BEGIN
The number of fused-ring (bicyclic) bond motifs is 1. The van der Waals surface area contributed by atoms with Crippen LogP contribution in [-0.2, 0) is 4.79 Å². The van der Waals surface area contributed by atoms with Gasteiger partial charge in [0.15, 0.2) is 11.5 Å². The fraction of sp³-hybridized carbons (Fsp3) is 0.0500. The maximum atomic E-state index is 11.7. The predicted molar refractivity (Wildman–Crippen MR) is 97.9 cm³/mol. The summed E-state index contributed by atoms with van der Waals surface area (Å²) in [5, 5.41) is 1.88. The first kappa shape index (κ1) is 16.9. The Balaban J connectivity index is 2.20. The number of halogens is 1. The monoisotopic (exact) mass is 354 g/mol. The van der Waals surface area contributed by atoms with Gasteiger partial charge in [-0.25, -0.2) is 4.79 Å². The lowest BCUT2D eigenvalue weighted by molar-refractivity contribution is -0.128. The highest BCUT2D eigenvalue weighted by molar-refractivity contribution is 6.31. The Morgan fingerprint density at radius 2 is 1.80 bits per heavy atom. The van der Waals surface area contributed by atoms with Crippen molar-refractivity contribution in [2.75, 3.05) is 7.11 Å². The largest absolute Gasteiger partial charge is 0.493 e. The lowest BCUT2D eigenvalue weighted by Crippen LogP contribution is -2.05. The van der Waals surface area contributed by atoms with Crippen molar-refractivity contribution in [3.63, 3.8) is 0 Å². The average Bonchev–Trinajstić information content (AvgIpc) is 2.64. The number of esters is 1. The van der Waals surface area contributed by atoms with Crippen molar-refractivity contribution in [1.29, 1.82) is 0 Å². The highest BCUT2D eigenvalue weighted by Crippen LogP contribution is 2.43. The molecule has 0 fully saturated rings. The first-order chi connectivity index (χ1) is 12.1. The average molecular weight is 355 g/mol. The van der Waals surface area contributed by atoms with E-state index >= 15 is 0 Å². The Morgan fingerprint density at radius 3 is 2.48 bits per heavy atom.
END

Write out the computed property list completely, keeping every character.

The number of fused-ring (bicyclic) bond motifs is 1. The van der Waals surface area contributed by atoms with Crippen LogP contribution in [-0.2, 0) is 4.79 Å². The van der Waals surface area contributed by atoms with Gasteiger partial charge in [0.15, 0.2) is 11.5 Å². The fraction of sp³-hybridized carbons (Fsp3) is 0.0500. The maximum atomic E-state index is 11.7. The predicted molar refractivity (Wildman–Crippen MR) is 97.9 cm³/mol. The summed E-state index contributed by atoms with van der Waals surface area (Å²) in [5, 5.41) is 1.88. The first kappa shape index (κ1) is 16.9. The Balaban J connectivity index is 2.20. The number of halogens is 1. The monoisotopic (exact) mass is 354 g/mol. The van der Waals surface area contributed by atoms with Gasteiger partial charge in [-0.25, -0.2) is 4.79 Å². The lowest BCUT2D eigenvalue weighted by molar-refractivity contribution is -0.128. The highest BCUT2D eigenvalue weighted by molar-refractivity contribution is 6.31. The Morgan fingerprint density at radius 2 is 1.80 bits per heavy atom. The van der Waals surface area contributed by atoms with Crippen molar-refractivity contribution in [2.75, 3.05) is 7.11 Å². The largest absolute Gasteiger partial charge is 0.493 e. The lowest BCUT2D eigenvalue weighted by Crippen LogP contribution is -2.05. The van der Waals surface area contributed by atoms with Crippen molar-refractivity contribution in [3.63, 3.8) is 0 Å². The average Bonchev–Trinajstić information content (AvgIpc) is 2.64. The number of esters is 1. The van der Waals surface area contributed by atoms with Crippen molar-refractivity contribution in [1.29, 1.82) is 0 Å². The highest BCUT2D eigenvalue weighted by Crippen LogP contribution is 2.43. The molecule has 0 fully saturated rings. The first-order chi connectivity index (χ1) is 12.1. The average molecular weight is 355 g/mol. The van der Waals surface area contributed by atoms with E-state index >= 15 is 0 Å². The Morgan fingerprint density at radius 3 is 2.48 bits per heavy atom.